Monday, 24 December 2012

The Power of Water

This Christmas period and in fact this year has been blighted here in the U.K. by bad weather and flooding. It must be awful to be driven from your home and lose your possessions simply due to the strength of water. We live 900 ft up so don't have that problem but I have never underestimated the power of water since we crossed the North Atlantic in gale force winds on the Speybridge back in 1984 (or 83?). This was a obo (oil, bulk, ore) vessel on which John was the Chief Officer at the time. We were on our way to Canada from Antwerp. Fortunately it turned out I'm not affected by seasickness unlike many of the crew but I still remember with awe just how high those waves were, how wild the sea and how very, very small that huge vessel suddenly seemed in the face of such natural forces. Strangely enough I wasn't scared, reckoning there was nothing I could do apart from sitting it out. I even remember enjoying a gorgeous curry (the crew were from India) in a completely deserted mess. Half the crew were hard at work trying to avoid disaster while the rest were ill in their bunks. Strange then that I remember this with great nostalgia!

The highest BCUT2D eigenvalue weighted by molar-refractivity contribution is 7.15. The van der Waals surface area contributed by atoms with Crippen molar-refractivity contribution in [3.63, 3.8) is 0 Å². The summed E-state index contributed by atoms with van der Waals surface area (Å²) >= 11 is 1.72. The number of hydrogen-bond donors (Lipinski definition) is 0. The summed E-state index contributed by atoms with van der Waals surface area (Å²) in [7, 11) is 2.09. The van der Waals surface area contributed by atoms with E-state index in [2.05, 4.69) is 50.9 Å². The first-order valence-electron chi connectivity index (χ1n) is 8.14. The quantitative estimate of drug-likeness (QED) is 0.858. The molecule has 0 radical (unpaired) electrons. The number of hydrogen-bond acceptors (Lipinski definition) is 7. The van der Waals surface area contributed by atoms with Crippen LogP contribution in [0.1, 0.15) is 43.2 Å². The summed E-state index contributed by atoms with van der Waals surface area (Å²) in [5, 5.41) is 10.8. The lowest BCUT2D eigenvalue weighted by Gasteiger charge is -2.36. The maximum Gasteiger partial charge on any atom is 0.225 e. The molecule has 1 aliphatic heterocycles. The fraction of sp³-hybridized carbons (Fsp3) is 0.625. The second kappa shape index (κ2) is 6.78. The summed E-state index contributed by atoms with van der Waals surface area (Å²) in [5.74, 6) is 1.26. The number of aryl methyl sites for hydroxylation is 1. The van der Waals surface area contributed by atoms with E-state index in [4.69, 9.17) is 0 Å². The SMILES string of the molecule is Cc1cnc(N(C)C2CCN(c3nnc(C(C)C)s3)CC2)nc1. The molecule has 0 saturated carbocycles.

Since those days I have never been surprised by just what damage water can do. But if I had been in any doubt then just looking at what reservoirs look like after a prolonged period of rain would teach me. We went for a drive today (a Blip and thus photographic expedition!) and came past both Gladhouse and Roseberry Reservoirs. They both supply water to Edinburgh and both were as high as we have ever seen them. The water is diverted into the water pipes in an orderly fashion that you can see at the top for Gladhouse Reservoir. But just look at that angry water, boiling and roaring downwards.
 At first glance Roseberry reservoir seemed more peaceful seen through the trees as we approached it.
But that too proved to be an illusion once we reached the place where the water is lead downwards under a road bridge on which I was standing while taking these photographs. It's a stepped descent as you can see quite well above and the noise was ear shattering.
A beautiful sight but also a very good demonstration of the power of water! The above picture became my blip for today.

4 comments:

Lenna Young Andrews said...

amazing story, frieda - i sent the link to steven!

Jettygirlx said...

Emotional attachment to Gladhouse.. will tell you about it sometime. The power of water; at one time beauty and terror . Love the pics and blog entry

Linda said...

We have flooding here when there is alot of snow over the winter. Water is very disstructive when there is too much. Love the blip photo, a good choice. Just hearing you talk about the crossing makes me seasick.

Linda said...

stunning photos Frieda!Much as I love the ocean and water I know there also has to be a respect and understanding of the power of it too.I owuld never have survived a trip such as yours-I can barely make it on calm seas.

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